Firefighter Fired After Recording 'Belligerent' City Commissioner
Orlando, FL – A decorated Orlando firefighter was fired after he recorded a city commissioner yelling and making accusations at first responders who were called to revive her.
Firefighter Joshua Granada, who was named Florida’s 2017 co-Firefighter of the Year shortly before he was fired, said he’s undergone a “cascade of the harassment” from officials in his department since his participation in rescues at the Pulse nightclub massacre on June 12, 2016, and that his “wrongful termination” was due to fallout from that.
His department said Granada's termination had nothing to do with Pulse.
Orlando Fire Rescue officials said that Granada, a former engineer paramedic with the department, was fired on Nov. 21, after he violated privacy rules by making a cell phone recording of Orlando Commissioner Regina Hill during a medical call, WKMG reported.
Granada didn’t deny making the recording, but said Hill made accusations and became belligerent during the incident, and that he wanted to ensure he had proof of what actually transpired.
On Aug. 27, a security officer at Orlando’s Double Tree Hotel called the fire department to assist Hill, who was reportedly unresponsive in a room at the hotel.
Paramedics had to revive Hill, according to WKMG.
When she regained consciousness, Hill began yelling at the first responders, and made concerning allegations, Granada said.
That’s when he decided to make a 30-second audio recording to document Hill’s comments.
“I wanted to protect all of us on the scene," he told WKMG. “From what I heard and what I saw, I felt the need, I thought it would be prudent.”
The nature of the Hill's accusations have not been publicly released. Her medical information about why she needed to be revived was also no released.
Granada admitted that he may not have made the right choice, but said that he didn’t know how else to protect himself and his coworkers.
He said he believed he was “wrongfully terminated” from his position over matters stemming from the Pulse nightclub massacre the year before, not the incident with the recording.
At a Wednesday press conference, Granada said he has struggled with symptoms of PTSD since the night of the shootings at Pulse.
Granada said that, per protocol, fire and rescue units were to stay back from incidents like the Pulse massacre until law enforcement determines the scene is safe for other emergency personnel.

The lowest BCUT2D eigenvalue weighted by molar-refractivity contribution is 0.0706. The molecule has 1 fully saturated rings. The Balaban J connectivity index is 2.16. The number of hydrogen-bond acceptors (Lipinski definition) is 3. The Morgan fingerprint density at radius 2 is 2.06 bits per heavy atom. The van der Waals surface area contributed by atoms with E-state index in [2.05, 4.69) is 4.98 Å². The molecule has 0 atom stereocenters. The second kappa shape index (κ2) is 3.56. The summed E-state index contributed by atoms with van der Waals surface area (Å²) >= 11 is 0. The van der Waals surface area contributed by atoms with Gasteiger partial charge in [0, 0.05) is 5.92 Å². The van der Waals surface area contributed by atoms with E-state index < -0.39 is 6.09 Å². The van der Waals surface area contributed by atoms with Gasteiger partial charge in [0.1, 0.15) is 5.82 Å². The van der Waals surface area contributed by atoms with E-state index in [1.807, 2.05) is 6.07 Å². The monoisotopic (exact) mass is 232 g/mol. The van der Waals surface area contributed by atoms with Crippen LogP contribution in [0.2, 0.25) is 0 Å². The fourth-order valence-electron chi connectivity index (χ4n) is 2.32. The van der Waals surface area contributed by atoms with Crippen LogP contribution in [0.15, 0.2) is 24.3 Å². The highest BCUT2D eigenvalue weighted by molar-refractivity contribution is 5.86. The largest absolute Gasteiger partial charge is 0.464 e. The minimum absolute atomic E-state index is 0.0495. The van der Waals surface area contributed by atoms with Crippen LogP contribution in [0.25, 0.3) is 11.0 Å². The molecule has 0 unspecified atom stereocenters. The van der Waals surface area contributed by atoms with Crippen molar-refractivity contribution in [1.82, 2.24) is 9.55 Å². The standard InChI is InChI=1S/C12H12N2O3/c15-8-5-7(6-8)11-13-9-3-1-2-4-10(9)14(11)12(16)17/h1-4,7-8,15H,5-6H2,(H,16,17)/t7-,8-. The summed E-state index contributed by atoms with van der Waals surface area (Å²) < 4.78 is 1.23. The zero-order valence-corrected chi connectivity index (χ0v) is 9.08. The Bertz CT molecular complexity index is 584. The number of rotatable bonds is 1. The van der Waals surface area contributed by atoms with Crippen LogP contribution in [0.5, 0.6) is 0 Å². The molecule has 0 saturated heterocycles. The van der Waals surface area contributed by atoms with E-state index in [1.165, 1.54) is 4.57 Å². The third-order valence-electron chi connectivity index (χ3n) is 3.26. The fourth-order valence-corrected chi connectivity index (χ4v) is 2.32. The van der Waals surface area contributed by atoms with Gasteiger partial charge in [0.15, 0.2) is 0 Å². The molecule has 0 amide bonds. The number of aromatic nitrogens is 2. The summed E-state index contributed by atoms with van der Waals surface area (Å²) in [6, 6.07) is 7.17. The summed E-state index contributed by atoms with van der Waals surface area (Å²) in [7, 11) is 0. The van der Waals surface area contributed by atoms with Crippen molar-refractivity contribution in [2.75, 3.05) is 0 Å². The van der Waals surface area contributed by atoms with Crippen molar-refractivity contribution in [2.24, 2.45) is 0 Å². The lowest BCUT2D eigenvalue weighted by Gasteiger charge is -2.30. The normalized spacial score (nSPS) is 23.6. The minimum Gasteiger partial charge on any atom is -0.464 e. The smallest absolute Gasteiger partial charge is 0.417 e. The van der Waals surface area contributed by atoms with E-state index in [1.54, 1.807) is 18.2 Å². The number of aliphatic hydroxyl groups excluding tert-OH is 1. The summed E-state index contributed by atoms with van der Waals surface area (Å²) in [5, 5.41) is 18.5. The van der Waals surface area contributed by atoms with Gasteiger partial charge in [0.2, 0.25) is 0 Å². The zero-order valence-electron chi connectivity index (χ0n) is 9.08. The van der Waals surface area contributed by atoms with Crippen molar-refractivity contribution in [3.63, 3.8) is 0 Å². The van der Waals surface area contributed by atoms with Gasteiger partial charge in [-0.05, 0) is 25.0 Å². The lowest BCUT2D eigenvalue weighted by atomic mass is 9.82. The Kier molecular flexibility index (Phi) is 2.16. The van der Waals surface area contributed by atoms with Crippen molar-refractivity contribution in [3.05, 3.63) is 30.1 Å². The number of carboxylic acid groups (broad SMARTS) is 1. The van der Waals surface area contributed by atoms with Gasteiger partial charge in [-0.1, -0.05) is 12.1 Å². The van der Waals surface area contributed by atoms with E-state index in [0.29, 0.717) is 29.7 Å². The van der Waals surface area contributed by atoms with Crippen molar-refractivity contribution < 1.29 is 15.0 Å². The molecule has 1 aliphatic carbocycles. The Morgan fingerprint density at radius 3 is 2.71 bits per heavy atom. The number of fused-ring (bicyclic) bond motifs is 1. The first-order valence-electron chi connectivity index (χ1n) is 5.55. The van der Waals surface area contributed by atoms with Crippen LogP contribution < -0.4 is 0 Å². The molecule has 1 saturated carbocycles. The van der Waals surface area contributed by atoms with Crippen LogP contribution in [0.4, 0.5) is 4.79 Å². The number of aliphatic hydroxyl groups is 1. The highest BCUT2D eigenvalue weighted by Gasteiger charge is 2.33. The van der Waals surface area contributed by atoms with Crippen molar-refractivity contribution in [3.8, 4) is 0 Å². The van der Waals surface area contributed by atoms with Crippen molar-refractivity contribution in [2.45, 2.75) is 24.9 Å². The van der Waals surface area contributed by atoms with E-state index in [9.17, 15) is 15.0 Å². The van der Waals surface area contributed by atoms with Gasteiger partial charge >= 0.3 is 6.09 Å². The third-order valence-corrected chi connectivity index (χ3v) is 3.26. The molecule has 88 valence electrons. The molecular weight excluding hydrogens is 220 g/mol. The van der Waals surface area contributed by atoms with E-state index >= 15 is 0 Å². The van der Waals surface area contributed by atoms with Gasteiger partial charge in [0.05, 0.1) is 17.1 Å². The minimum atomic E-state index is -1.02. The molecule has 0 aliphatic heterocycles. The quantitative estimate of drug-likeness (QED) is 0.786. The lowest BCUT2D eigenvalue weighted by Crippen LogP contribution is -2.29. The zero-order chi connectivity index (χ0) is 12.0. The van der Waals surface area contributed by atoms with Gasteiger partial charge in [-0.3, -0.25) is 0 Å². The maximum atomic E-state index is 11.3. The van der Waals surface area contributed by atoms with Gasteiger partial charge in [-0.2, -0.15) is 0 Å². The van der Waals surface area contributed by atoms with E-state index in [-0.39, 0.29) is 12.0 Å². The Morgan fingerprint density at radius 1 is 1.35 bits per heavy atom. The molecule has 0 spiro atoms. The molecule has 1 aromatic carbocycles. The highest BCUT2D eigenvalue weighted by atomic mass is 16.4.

But he and his partner didn’t wait for that clearance.
“I was targeted after the Pulse last year for breaking protocol to save lives,” Granada said. “We chose to turn ... towards the Pulse, putting ourselves in harm’s way, for the citizens of Orlando to do as much good as we could so that others may live. We made 5 total trips back and forth from the scene to the emergency room.”
Granada said that out of the 57 people rescued that night, 13 were taken by him and his partner.
In the aftermath of the massacre, Granada said he openly criticized his administration’s lack of response during the incident, and believes he made himself a “target” in the process.
“Our actions that night shed light on the administration’s lack of action,” Granada told the Orlando Sentinel. “That branded me as a problem employee ... and labeled me as someone they needed to get rid of to conceal their shortcomings.”
Also, he said administrators denied his pleas for help in dealing with symptoms of post-traumatic stress disorder (PTSD) after he responded to the massacre.
The Orlando Professional Fire Fighters International Association of Fire Fighters (IAFF) Local 1365 noted that Granada's lapse in judgment that led to his firing might not have occurred if the administration had given him the PTSD treatment he requested, WKMG reported.
"Since the events at the Pulse nightclub, Granada has been suffering from the emotional stress associated with helping the victims of the shooting,” the Orlando Professional Fire Fighters IAFF Local 1365 said at a Wednesday press conference.
“He has repeatedly sought treatment for PTSD from the fire department, only to be denied. Instead of assisting Granada with treatment, the Orlando Fire Department continued to expose him to emotional trauma," the union said.
Granada said the emotional battering continued right up to the moment he was fired.
“My employment was terminated approximately one hour after the administration recognized my 2017 State of Florida firefighter of the year award on the city internet,” he told WKMG. “The last words said to me by my employer were that I could not be trusted by the public.”
Orlando Fire Department Spokeswoman Ashley Papagni told the Orlando Sentinel that Granada was “absolutely not” targeted after the incident at Pulse.
“Unfortunately, Granada's actions the night of the Pulse shooting, however heroic, do not justify the illegal recording of a patient receiving medical care – violating their right to privacy,” Papagni said.
She also denied Granada’s claim that he was not afforded mental health treatment opportunities after the Pulse incident.
“While the specific services provided to any particular firefighter would be confidential under privacy laws, no firefighter was denied mental health services nor was any firefighter harassed for seeking treatment,” Papagni said.
Hill did not respond to repeated calls seeking comment since she was named in news reports about the incident, the Orlando Sentinel reported.